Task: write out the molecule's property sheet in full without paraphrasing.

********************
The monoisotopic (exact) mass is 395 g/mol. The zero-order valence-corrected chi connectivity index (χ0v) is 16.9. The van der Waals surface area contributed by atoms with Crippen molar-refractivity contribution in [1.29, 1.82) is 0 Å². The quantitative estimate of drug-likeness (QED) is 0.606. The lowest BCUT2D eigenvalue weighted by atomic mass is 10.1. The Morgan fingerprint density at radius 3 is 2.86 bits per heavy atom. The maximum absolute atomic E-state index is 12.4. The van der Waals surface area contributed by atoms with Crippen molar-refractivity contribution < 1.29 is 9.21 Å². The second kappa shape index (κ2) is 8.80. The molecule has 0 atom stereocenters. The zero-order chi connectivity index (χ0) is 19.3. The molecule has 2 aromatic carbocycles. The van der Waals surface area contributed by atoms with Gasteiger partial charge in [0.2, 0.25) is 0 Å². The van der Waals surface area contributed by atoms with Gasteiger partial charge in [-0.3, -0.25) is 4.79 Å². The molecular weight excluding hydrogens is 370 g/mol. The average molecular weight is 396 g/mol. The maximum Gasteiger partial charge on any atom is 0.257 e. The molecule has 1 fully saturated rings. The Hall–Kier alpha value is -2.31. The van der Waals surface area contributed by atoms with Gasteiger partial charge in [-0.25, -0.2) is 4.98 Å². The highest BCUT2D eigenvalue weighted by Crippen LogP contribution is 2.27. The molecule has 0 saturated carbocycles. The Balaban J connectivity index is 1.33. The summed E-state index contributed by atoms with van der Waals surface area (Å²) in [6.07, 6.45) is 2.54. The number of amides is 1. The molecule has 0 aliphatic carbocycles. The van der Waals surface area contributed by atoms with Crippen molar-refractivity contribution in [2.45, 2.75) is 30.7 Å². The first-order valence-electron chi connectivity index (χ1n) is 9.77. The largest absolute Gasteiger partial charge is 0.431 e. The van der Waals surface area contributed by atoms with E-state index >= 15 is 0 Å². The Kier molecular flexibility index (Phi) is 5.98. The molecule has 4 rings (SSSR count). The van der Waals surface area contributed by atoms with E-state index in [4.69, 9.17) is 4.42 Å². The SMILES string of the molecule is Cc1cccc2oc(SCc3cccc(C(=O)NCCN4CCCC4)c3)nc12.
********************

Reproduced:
The monoisotopic (exact) mass is 395 g/mol. The zero-order valence-corrected chi connectivity index (χ0v) is 16.9. The van der Waals surface area contributed by atoms with Crippen molar-refractivity contribution in [1.29, 1.82) is 0 Å². The quantitative estimate of drug-likeness (QED) is 0.606. The lowest BCUT2D eigenvalue weighted by atomic mass is 10.1. The Morgan fingerprint density at radius 3 is 2.86 bits per heavy atom. The maximum absolute atomic E-state index is 12.4. The van der Waals surface area contributed by atoms with Crippen molar-refractivity contribution < 1.29 is 9.21 Å². The second kappa shape index (κ2) is 8.80. The molecule has 0 atom stereocenters. The zero-order chi connectivity index (χ0) is 19.3. The molecule has 2 aromatic carbocycles. The van der Waals surface area contributed by atoms with Gasteiger partial charge in [0.2, 0.25) is 0 Å². The van der Waals surface area contributed by atoms with Gasteiger partial charge in [-0.3, -0.25) is 4.79 Å². The molecular weight excluding hydrogens is 370 g/mol. The average molecular weight is 396 g/mol. The maximum Gasteiger partial charge on any atom is 0.257 e. The molecule has 1 fully saturated rings. The Hall–Kier alpha value is -2.31. The van der Waals surface area contributed by atoms with Gasteiger partial charge in [-0.25, -0.2) is 4.98 Å². The highest BCUT2D eigenvalue weighted by Crippen LogP contribution is 2.27. The molecule has 0 saturated carbocycles. The Balaban J connectivity index is 1.33. The summed E-state index contributed by atoms with van der Waals surface area (Å²) in [6.07, 6.45) is 2.54. The number of amides is 1. The molecule has 0 aliphatic carbocycles. The van der Waals surface area contributed by atoms with Crippen molar-refractivity contribution in [2.45, 2.75) is 30.7 Å². The first-order valence-electron chi connectivity index (χ1n) is 9.77. The largest absolute Gasteiger partial charge is 0.431 e. The van der Waals surface area contributed by atoms with E-state index >= 15 is 0 Å². The Kier molecular flexibility index (Phi) is 5.98. The molecule has 4 rings (SSSR count). The van der Waals surface area contributed by atoms with E-state index in [4.69, 9.17) is 4.42 Å². The SMILES string of the molecule is Cc1cccc2oc(SCc3cccc(C(=O)NCCN4CCCC4)c3)nc12.